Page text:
[erlang-questions] Why is setting socket options by setopts()better than by listen()?

Valentin Micic <>
Thu Nov 27 08:26:27 CET 2008


I wouldn't say better... I think it is more a question of semantic: one is
used to set/change default parameters, whilst another to inform driver about
specific connection behavior. Relying on a (changed) default behavior may
not be always desirable, as it may make program less readable -
gen_tcp:listen/2 may be placed anywhere in a code, whereas the person that
reads the code may want to know about the socket behavior right there, where
the connection has been accepted.

I would say that options related to gen_tcp:listen/2, therefore not
influencing session socket directly, should be placed alongside listen, say:

    gen_tcp:listen(Port, [{reuseaddr, true}])

OTOH, options related to the socket should be explicitly mentioned after the
connection has been accepted:

    inet:setopts(Socket, [binary, {active, once}])

IMO, one exception to this rule should be "active" flag, which I also use as
a part of gen_tcp:listen/2 argument:

        gen_tcp:listen(Port, [{reuseaddr, true}, {active, false}])

in order to prevent socket receiving any traffic without solicitation. But I
think this doesn't break the rule, as the call to inet:setopts/2 may change
that the way particular process requires it.

V.

-----Original Message-----
From: 
[mailto:] On Behalf Of Sergey A.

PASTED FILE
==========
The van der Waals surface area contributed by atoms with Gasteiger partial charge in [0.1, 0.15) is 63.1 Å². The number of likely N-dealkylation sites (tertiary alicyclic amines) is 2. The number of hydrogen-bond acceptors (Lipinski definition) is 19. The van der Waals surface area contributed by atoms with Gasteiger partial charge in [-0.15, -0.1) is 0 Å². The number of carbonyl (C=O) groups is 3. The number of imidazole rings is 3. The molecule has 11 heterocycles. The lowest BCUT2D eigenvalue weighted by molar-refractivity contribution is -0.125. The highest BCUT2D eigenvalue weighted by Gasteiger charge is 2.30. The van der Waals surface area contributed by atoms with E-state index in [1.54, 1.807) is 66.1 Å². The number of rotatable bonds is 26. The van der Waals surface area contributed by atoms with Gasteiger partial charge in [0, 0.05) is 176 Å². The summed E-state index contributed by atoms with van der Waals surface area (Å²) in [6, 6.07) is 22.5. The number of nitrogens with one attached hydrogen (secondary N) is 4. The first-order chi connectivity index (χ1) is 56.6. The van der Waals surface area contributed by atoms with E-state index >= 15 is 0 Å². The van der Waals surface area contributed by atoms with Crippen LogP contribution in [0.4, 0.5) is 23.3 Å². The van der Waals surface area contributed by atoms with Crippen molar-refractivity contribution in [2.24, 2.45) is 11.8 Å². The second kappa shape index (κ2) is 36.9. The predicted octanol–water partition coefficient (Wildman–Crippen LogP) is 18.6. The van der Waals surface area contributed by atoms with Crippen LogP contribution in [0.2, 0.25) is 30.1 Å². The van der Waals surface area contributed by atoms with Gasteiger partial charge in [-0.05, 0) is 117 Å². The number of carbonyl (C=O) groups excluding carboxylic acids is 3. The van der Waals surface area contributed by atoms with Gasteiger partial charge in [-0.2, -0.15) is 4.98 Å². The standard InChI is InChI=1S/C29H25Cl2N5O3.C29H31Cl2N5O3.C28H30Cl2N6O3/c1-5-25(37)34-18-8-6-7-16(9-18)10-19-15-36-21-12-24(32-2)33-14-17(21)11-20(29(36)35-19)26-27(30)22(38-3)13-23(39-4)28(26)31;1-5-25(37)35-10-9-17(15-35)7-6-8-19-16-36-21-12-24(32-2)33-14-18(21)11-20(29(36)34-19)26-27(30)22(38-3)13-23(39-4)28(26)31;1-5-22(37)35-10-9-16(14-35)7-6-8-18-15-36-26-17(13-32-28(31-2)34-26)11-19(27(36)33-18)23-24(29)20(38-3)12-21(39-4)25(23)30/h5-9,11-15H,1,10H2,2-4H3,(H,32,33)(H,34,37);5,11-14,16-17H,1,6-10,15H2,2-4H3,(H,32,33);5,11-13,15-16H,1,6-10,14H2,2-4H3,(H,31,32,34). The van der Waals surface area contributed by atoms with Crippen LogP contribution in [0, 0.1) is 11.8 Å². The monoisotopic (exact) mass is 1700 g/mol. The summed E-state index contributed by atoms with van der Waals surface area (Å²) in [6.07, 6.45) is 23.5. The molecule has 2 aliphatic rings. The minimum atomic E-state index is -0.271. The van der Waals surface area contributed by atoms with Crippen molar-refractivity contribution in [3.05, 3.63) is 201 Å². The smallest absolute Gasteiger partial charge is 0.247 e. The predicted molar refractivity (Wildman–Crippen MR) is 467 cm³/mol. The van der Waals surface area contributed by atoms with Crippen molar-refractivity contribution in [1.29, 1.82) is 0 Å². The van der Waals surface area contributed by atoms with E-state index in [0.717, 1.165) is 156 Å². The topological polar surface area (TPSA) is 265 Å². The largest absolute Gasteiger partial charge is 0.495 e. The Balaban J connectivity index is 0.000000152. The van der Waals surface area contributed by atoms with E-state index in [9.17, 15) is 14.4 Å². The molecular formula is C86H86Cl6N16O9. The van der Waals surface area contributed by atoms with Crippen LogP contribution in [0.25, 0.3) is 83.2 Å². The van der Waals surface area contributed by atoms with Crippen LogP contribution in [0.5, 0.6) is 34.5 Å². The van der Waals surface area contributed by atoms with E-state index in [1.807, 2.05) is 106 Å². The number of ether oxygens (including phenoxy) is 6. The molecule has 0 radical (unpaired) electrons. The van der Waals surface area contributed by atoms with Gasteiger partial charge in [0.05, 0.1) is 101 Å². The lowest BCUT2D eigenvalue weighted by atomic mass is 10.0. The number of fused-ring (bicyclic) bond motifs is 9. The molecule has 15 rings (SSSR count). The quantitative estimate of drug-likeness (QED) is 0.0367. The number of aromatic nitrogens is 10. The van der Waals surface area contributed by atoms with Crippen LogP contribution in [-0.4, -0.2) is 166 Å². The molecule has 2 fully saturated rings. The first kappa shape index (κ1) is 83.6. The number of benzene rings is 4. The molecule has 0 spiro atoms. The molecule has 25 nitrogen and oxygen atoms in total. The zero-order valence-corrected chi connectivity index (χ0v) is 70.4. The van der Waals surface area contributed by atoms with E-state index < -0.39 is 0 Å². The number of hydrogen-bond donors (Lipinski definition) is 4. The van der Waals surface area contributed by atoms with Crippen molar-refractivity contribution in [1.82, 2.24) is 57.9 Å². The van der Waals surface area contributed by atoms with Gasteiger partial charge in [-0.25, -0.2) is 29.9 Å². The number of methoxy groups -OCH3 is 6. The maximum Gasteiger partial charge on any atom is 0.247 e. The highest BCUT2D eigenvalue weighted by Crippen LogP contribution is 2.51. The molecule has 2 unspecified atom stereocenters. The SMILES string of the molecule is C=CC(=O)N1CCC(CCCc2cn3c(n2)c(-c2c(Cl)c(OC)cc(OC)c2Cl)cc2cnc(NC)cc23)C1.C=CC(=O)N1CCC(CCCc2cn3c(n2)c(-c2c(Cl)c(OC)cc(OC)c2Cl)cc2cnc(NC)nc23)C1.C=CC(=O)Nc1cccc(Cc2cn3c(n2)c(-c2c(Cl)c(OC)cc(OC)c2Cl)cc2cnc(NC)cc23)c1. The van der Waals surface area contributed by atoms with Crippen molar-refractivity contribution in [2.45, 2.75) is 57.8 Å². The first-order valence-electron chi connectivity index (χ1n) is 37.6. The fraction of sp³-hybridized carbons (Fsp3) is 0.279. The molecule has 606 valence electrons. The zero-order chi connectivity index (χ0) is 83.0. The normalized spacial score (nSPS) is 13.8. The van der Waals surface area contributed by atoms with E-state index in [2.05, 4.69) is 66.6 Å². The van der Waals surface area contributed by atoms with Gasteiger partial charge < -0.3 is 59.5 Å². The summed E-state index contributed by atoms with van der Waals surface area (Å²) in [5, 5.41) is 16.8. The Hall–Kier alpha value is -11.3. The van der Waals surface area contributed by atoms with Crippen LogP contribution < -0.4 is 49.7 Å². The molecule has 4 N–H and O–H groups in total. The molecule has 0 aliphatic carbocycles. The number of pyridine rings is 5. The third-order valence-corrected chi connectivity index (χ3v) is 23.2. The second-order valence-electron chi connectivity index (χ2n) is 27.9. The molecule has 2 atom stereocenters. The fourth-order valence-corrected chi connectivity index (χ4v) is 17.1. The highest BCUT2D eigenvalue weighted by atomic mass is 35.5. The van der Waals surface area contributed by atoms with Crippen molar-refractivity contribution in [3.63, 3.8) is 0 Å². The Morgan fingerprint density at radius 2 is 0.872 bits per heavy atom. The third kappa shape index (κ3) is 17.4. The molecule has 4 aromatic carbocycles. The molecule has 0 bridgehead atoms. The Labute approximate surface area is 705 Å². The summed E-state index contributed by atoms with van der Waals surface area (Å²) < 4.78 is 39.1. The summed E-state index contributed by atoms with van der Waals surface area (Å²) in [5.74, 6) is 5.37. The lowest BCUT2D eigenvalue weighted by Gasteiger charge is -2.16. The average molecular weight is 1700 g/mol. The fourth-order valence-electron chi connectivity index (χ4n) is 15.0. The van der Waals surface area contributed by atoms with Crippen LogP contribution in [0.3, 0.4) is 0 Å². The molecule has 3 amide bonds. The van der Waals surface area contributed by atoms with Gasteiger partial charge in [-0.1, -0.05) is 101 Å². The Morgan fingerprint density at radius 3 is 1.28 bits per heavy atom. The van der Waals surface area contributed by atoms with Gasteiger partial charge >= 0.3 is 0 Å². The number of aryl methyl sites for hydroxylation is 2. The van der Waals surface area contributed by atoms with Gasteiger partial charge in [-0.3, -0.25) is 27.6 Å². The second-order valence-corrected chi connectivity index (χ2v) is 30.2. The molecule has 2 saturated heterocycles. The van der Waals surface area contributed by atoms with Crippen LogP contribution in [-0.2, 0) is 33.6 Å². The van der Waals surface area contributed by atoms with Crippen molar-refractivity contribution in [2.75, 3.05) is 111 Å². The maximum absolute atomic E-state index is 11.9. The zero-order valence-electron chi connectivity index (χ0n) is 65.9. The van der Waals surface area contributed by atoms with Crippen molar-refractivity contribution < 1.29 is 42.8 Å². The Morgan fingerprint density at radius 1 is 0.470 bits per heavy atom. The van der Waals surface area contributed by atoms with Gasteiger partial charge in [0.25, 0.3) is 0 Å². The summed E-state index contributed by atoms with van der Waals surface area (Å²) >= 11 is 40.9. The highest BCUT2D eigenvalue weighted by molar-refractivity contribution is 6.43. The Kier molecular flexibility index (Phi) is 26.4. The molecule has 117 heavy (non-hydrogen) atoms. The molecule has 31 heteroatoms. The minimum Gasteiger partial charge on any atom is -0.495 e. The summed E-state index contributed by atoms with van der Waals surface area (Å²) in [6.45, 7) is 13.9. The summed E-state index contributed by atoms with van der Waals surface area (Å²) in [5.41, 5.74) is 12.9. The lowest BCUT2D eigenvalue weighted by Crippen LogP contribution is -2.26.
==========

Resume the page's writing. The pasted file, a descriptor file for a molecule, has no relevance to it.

Sent: 26 November 2008 10:45 PM
To: 
Subject: [erlang-questions] Why is setting socket options by setopts()better
than by listen()?

Hello.

I've read the following in the "Programming Erlang":

-------------------8<-------------------
After we have accepted a connection, it's a good idea to explicitly
set the required socket options, like this:
{ok, Socket} = gen_tcp:accept(Listen),
inet:setopts(Socket, [{packet,4},binary, {nodelay,true},{active, true}]),
loop(Socket)
-------------------8<-------------------

And I have a small question. Why that is considered better solution
than using the same options, but passed to gen_tcp:listen/2 function:

gen_tcp:listen(2345, [{packet, 4}, binary, {nodelay, true}, {active,
true}, {reuseaddr, true}])

As I know, all the sockets obtained by calling gen_tcp:accept/1
inherit options listed in gen_tcp:listen.

Thanks.

--
Sergey.
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